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Buffon's Needle

Buffon's Needle
An Analysis and Simulation

Illustration of Buffon's Needle


Buffon's Needle is one of the oldest problems in the field of geometrical probability. It was first stated in 1777. It involves dropping a needle on a lined sheet of paper and determining the probability of the needle crossing one of the lines on the page. The remarkable result is that the probability is directly related to the value of pi.

This page will present an analytical solution to the problem along with a JavaScript applet for simulating the needle drop in the simplest case scenario in which the length of the needle is the same as the distance between the lines.

The Simplest Case

Let's take the simple case first. In this case, the length of the needle is one unit and the distance between the lines is also one unit. There are two variables, the angle at which the needle falls (θ) and the distance from the center of the needle to the closest line (D). Theta can vary from 0 to 180 degrees and is measured against a line parallel to the lines on the paper. The distance from the center to the closest line can never be more that half the distance between the lines. The graph below depicts this situation.

Diagram of the Experiment

The needle in the picture misses the line. The needle will hit the line if the closest distance to a line (D) is less than or equal to 1/2 times the sine of theta. That is, D ≤ (1/2)sin(θ). How often will this occur?

In the graph below, we plot D along the ordinate and (1/2)sin(θ) along the abscissa. The values on or below the curve represent a hit (D ≤ (1/2)sin(θ)). Thus, the probability of a success it the ratio shaded area to the entire rectangle. What is this to value?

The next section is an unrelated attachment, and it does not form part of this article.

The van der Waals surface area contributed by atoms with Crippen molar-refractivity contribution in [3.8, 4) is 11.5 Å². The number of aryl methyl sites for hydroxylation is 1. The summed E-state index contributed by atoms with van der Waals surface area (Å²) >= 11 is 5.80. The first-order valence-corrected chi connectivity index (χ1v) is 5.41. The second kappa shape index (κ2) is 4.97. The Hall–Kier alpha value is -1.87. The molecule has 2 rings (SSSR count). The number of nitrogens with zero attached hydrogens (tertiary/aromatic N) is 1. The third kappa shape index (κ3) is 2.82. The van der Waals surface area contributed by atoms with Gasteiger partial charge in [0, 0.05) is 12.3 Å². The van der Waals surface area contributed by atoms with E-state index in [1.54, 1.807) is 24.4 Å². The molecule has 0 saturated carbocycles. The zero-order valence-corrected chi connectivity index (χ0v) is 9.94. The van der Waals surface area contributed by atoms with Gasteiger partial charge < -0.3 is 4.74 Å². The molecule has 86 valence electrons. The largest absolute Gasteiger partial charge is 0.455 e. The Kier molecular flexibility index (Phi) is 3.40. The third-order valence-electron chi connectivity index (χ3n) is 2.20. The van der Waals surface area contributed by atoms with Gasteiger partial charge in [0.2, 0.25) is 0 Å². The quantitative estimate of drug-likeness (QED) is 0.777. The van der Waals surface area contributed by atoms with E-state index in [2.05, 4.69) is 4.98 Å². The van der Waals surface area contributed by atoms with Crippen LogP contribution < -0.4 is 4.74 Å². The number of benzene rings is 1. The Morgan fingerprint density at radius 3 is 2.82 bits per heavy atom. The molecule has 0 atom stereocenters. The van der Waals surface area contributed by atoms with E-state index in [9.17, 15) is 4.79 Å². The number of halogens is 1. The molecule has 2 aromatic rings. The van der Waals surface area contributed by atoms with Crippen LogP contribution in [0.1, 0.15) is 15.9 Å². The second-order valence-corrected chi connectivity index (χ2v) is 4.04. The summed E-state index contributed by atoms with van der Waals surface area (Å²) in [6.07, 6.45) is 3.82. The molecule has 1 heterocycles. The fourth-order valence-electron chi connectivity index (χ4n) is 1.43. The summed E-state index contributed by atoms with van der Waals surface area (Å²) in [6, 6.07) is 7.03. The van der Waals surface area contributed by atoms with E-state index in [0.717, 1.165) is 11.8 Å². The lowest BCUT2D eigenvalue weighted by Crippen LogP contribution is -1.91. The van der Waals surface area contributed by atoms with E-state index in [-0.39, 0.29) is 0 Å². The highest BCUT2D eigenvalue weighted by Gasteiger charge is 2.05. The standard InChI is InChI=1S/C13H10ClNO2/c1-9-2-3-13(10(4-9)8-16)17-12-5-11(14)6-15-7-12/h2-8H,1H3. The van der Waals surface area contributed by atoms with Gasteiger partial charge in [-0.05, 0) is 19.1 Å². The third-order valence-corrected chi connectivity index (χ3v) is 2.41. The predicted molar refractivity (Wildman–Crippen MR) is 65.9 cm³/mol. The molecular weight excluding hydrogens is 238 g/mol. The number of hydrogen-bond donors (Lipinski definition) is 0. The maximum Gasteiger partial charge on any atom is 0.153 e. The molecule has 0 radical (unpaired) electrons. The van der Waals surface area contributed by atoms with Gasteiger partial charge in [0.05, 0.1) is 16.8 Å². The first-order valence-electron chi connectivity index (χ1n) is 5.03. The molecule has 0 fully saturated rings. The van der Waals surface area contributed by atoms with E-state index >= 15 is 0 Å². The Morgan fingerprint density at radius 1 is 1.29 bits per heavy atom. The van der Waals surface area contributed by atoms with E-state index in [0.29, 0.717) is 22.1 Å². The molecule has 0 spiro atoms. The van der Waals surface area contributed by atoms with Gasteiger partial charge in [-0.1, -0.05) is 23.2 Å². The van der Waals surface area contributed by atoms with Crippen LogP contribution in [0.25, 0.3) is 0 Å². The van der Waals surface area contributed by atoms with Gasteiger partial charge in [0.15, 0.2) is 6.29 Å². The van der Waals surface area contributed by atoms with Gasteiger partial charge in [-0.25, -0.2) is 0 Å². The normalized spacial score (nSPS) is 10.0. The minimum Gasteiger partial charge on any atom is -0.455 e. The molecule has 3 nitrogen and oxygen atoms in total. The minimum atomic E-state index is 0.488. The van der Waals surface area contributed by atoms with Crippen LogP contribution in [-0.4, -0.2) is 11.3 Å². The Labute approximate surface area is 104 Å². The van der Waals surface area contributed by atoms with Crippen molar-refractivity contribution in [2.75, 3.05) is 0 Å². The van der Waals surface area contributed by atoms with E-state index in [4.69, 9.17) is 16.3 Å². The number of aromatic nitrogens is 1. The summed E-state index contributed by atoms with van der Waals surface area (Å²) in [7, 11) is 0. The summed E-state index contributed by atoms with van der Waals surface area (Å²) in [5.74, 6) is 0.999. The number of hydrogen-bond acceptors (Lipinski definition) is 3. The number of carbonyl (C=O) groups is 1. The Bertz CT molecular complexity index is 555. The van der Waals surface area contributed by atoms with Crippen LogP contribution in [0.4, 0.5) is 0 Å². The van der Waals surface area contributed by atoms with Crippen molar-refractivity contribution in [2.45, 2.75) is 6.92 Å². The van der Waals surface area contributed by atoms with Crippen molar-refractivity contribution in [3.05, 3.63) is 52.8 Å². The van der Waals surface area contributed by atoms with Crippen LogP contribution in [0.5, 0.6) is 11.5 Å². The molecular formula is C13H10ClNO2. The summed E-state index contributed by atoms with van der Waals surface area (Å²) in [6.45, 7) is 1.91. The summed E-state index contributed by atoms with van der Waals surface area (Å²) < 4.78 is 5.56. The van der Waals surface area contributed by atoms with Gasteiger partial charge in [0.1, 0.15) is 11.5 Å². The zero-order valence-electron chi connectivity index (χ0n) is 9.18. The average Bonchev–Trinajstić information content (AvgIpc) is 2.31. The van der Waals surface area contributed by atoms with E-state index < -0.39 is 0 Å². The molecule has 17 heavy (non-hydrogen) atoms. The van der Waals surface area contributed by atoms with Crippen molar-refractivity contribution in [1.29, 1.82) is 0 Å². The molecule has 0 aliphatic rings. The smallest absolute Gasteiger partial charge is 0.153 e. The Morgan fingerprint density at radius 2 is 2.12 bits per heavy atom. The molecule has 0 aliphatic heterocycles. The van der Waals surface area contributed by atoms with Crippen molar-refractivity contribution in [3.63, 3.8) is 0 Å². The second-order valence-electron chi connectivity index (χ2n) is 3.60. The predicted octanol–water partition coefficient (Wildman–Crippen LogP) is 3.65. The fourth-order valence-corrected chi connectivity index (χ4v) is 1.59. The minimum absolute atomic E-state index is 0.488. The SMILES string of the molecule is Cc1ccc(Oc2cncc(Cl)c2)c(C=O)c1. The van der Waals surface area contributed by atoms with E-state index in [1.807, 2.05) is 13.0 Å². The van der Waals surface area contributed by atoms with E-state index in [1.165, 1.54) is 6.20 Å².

Visual Representation of the Integral

The shaded portion is found with using the definite integral of (1/2)sin(θ) evaluated from zero to pi. The result is that the shaded portion has a value of 1. The value of the entire rectangle is (1/2)(π) or π/2. So, the probability of a hit is 1/(π/2) or 2/π. That's approximately .6366197.

To calculate pi from the needle drops, simply take the number of drops and multiply it by two, then divide by the number of hits, or 2(total drops)/(number of hits) = π (approximately).

The Other Cases

There are two other possibilities for the relationship between the length of the needles and the distance between the lines. A good discussion of these can be found in Schroeder, 1974. The situation in which the distance between the lines is greater than the length of the needle is an extension of the above explanation and the probability of a hit is 2(L)/(K)π where L is the length of the needle and K is the distance between the lines. The situation in which the needle is longer than the distance between the lines leads to a more complicated result.


In this simulation, press one of the buttons labelled "Drop" to drop a batch of needles on the parallel lines. The measurements and calculations will be completed for you and displayed below the illustration. Each batch of needles you drop will add to the total number of needles measured, allowing you to approximate pi more precisely with each drop. The illustration will show the most recent batch of needles dropped.

Further down, you can also change the scale of the needles dropped or restart the experiment from the beginning. Note that if you change the needle scale, the experiment will automatically reset itself the next time you drop needles, because all the needles need to be the same size and shape for the calculations to work.

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Needle Scale
Extent = Perimeter / Greatest Vertex Distance
Number of Drops
Number of Hits
Drops / Hits
π ≈ 2 * Extent * Scale * Drops / Hits

Drop Shape

Simulation Credits

  • Analysis and original Java applet by George Reese (1996)
  • Modified by Pavel Safronov (2003-2005)
  • JavaScript+HTML5 applet remake by Evan Ramos (2014-2015)


Cheney, W. and Kincaid, D. (1985). Numerical Mathematics and Computing. 2nd Ed. Pace Grove, California: Brooks/Cole Publishing Company pp. 354-354

Schroeder, L. (1974). Buffon's needle problem: An exciting application of many mathematical concepts. Mathematics Teacher, 67 (2), 183-186.